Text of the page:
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Promised Lands1974

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  • 3.4
PROMISED LANDS is famed writer and critic Susan Sontag’s sole documentary project (and her third directorial effort), shot in Israel on the fly in the final days and immediate aftermath of the 1973 Yom Kippur War. Not only does the film scrutinize the ongoing Arab-Israeli conflict, but it also brilliantly underscores the deepening divisions within Jewish thought over the very question of Palestinian sovereignty as well. Banned by Israeli authorities upon its initial release, this visually visceral portrait of a land torn apart by the competing values of militarism, consumerism and religious national identity is as prescient and thought provoking as ever. Flooded with strikingly rendered observations of a modern Israel, PROMISED LANDS is replete with war-torn desert landscapes, ancient synagogues and mosques, roadside military patrols, devotions at the Wailing Wall, modern shops and movie theaters and a wax museum depicting official state history. Intercut throughout the harshly beautiful imagery are conflicting commentaries by two noted Israeli thinkers: Yoram Kaniuk, celebrated writer and a supporter of Palestinian rights who sees Israel shifting from its socialist roots to an American-style commercial culture; and renowned physicist Yuval Ne’eman, who argues that the endemic nature of Arab anti-Semitism makes continual conflict between these historically related peoples inevitable.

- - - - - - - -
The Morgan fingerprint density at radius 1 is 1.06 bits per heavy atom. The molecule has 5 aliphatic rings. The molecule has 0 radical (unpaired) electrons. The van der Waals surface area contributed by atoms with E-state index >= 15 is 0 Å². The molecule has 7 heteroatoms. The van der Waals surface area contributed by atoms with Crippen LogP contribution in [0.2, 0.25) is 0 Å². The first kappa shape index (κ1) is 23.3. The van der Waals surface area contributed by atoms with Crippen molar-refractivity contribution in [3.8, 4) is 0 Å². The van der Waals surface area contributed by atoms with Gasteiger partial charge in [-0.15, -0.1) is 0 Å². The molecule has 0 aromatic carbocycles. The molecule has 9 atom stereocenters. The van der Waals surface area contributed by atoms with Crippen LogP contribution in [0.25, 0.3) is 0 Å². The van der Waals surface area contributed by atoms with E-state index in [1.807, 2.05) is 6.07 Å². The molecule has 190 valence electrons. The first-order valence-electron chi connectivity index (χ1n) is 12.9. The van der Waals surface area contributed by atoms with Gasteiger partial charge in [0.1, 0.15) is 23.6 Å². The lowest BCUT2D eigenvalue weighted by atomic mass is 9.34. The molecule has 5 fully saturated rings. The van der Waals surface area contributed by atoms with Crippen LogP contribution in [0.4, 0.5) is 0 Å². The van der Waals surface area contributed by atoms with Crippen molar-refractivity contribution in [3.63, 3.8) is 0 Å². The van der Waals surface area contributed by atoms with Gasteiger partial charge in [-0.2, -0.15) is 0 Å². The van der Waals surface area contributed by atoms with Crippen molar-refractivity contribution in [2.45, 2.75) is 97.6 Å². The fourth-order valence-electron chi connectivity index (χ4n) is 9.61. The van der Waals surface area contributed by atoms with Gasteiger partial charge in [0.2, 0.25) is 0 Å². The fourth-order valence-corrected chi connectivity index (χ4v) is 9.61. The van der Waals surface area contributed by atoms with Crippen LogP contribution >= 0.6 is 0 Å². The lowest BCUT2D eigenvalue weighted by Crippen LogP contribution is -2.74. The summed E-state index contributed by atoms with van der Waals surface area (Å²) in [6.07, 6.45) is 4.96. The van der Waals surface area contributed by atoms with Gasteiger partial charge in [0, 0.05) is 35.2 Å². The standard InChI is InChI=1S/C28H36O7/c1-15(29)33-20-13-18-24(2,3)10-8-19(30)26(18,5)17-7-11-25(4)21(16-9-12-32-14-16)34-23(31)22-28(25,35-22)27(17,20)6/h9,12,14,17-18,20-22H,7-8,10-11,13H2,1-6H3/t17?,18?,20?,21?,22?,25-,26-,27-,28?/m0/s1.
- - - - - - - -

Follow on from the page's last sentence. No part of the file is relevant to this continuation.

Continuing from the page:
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"The movie does not advertise its alliances, and [Susan] Sontag's position is pretty thoroughly hidden in the folds of her imagery." - Michael Atkinson


Member Reviews (4)

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top reviewer

Relevant to 1917-18; 1947-48; 2017-18.

Watching this movie feels like you are transported back in time to experience Israel/Palestine after the 1973 war. Around 51 minutes you can see raw footage of Palestinians being search at security checkpoints.

Essentially the occupation in it's infancy (about 6 years in).

A dispiriting anti-war film presented in the context of the Israeli-Arab conflict. The historical essence of the conflict is glossed over in a superficial manner, the main premise of the film being that war is futile.

Surprisingly decent, for a somewhat anti-Israel piece. Has some merit as long as you don't drink the Kool Aid.